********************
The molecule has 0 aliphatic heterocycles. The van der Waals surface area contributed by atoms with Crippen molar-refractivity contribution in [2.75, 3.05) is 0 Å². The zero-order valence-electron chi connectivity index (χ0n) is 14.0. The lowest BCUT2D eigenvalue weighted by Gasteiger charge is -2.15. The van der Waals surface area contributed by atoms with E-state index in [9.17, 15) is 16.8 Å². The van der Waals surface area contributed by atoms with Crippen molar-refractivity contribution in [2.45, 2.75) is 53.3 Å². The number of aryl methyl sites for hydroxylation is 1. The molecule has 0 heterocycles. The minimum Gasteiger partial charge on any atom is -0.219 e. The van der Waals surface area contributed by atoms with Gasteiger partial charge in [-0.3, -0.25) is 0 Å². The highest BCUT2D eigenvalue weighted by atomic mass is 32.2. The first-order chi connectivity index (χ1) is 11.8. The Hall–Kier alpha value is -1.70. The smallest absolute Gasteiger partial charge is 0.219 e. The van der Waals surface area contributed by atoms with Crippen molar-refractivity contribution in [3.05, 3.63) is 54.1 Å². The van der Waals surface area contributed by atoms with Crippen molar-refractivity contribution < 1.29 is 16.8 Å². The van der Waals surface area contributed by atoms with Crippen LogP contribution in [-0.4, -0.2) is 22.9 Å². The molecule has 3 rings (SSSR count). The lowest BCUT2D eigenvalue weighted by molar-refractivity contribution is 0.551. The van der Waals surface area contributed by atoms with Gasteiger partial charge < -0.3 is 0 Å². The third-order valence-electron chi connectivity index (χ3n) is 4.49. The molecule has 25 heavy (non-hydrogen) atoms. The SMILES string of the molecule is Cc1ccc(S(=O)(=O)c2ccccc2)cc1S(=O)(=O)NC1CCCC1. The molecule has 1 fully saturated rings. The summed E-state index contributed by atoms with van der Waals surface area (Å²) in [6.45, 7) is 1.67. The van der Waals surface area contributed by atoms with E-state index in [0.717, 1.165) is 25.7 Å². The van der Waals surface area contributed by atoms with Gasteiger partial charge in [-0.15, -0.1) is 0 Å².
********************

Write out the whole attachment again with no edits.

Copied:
The molecule has 0 aliphatic heterocycles. The van der Waals surface area contributed by atoms with Crippen molar-refractivity contribution in [2.75, 3.05) is 0 Å². The zero-order valence-electron chi connectivity index (χ0n) is 14.0. The lowest BCUT2D eigenvalue weighted by Gasteiger charge is -2.15. The van der Waals surface area contributed by atoms with E-state index in [9.17, 15) is 16.8 Å². The van der Waals surface area contributed by atoms with Crippen molar-refractivity contribution in [2.45, 2.75) is 53.3 Å². The number of aryl methyl sites for hydroxylation is 1. The molecule has 0 heterocycles. The minimum Gasteiger partial charge on any atom is -0.219 e. The van der Waals surface area contributed by atoms with Gasteiger partial charge in [-0.3, -0.25) is 0 Å². The highest BCUT2D eigenvalue weighted by atomic mass is 32.2. The first-order chi connectivity index (χ1) is 11.8. The Hall–Kier alpha value is -1.70. The smallest absolute Gasteiger partial charge is 0.219 e. The van der Waals surface area contributed by atoms with Crippen molar-refractivity contribution in [3.05, 3.63) is 54.1 Å². The van der Waals surface area contributed by atoms with Crippen molar-refractivity contribution < 1.29 is 16.8 Å². The van der Waals surface area contributed by atoms with Crippen LogP contribution in [-0.4, -0.2) is 22.9 Å². The molecule has 3 rings (SSSR count). The lowest BCUT2D eigenvalue weighted by molar-refractivity contribution is 0.551. The van der Waals surface area contributed by atoms with Gasteiger partial charge < -0.3 is 0 Å². The third-order valence-electron chi connectivity index (χ3n) is 4.49. The molecule has 25 heavy (non-hydrogen) atoms. The SMILES string of the molecule is Cc1ccc(S(=O)(=O)c2ccccc2)cc1S(=O)(=O)NC1CCCC1. The molecule has 1 fully saturated rings. The summed E-state index contributed by atoms with van der Waals surface area (Å²) in [6.45, 7) is 1.67. The van der Waals surface area contributed by atoms with E-state index in [0.717, 1.165) is 25.7 Å². The van der Waals surface area contributed by atoms with Gasteiger partial charge in [-0.15, -0.1) is 0 Å².